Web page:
Church of England defends Richard Dawkins prayer tweet
The Church of England has defended a tweet it sent praying for secularist Richard Dawkins after he had a stroke.
The Church tweeted on Friday "Prayers for Prof Dawkins and his family" after the author fell ill on 5 February.
It was retweeted more than 1,000 times and led some to question if it was mocking the British atheist's position.
But the Church's communications director defended the comment, saying it was a "genuine tweet offering prayer for a public person who was unwell".
Dawkins, a biologist and author of The God Delusion, pulled out of a tour of Australia and New Zealand after he had a minor stroke while at home in Oxford.
A statement from the Sydney Opera House, where Dawkins had been due to appear on 28 February, said the 74-year-old was recovering at home and is expected to make a full or near full recovery.
Speaking on Saturday in an audio update posted on the Soundcloud website, Dawkins says he spent four days at the John Radcliffe Hospital and is "getting much better".
"It's not too bad. I'm very grateful to everybody who has been sending me good wishes from all around the world," he added.
A scan revealed he had suffered a haemorrhagic stroke which affected co-ordination. He is now receiving physiotherapy and occupational therapy.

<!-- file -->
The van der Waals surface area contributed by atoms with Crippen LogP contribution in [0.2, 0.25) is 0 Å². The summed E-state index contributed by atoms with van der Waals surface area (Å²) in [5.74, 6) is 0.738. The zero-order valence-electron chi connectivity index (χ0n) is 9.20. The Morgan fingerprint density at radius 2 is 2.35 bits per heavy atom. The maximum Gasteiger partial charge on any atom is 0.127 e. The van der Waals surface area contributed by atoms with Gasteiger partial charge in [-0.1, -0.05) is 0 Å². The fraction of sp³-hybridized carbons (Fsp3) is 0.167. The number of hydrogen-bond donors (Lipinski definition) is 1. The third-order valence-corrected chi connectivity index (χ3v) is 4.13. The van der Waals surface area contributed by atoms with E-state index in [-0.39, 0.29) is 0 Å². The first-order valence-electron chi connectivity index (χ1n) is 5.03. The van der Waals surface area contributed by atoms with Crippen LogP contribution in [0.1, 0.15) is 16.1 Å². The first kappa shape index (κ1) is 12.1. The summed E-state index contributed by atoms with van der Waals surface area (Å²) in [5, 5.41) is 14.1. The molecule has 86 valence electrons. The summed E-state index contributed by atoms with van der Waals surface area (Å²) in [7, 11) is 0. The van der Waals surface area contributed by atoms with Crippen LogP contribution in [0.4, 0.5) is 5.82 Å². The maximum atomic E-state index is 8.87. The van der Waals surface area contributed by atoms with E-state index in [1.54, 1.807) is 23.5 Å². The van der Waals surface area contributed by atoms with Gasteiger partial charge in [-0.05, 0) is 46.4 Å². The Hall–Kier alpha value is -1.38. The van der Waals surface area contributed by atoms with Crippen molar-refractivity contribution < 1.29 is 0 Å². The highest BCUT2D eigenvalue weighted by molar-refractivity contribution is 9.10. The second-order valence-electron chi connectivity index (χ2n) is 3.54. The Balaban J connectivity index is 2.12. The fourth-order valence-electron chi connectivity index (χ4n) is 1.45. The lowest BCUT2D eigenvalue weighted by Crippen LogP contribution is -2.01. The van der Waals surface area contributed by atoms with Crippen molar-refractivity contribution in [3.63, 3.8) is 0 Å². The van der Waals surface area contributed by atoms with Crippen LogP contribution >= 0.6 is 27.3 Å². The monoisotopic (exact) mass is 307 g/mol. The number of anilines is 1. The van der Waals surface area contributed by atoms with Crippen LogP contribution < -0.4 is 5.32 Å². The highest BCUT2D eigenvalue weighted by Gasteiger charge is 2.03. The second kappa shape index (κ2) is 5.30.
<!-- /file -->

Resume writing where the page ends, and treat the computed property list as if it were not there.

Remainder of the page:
The author said he had been having "chronic blood pressure problems" but had believed it was under control.
"The doctors asked me whether I had been suffering from stress, and I had to say, 'Yes, I had'. They keep advising me not to get involved in controversy, and I'm afraid I had to tell them that not getting involved in controversy was one of those things I was not particularly talented at."
He said he had been "very distressed" after his appearance at a US conference had been cancelled. But "paradoxically" the stroke occurred just after he received a "very gracious letter" from the conference organisers, apologising and inviting him to attend after all.
The Church's tweet was met with mixed reaction - some accusing it of "trolling", or mocking, Dawkins and others seeing it as a genuine attempt to wish one of its detractors well.
Responding to reaction to the tweet, the Rev Arun Arora, director of communications for the Archbishops' Council at the Church of England, denied it was meant to mock Dawkins, saying there had been a "regular diet of prayer" on the Church's Twitter feed.
He said: "The prayer tweeted on Friday evening was for Richard Dawkins.
"It's hardly surprising that I don't agree with all of his views. But there is a danger of reducing him to a one trick pony. His views are more nuanced than both supporters and detractors would usually acknowledge...
"I wish Professor Dawkins well. I hope he makes a swift and full recovery and wish him the best of health. I will pray for him too. It is the very least I can do."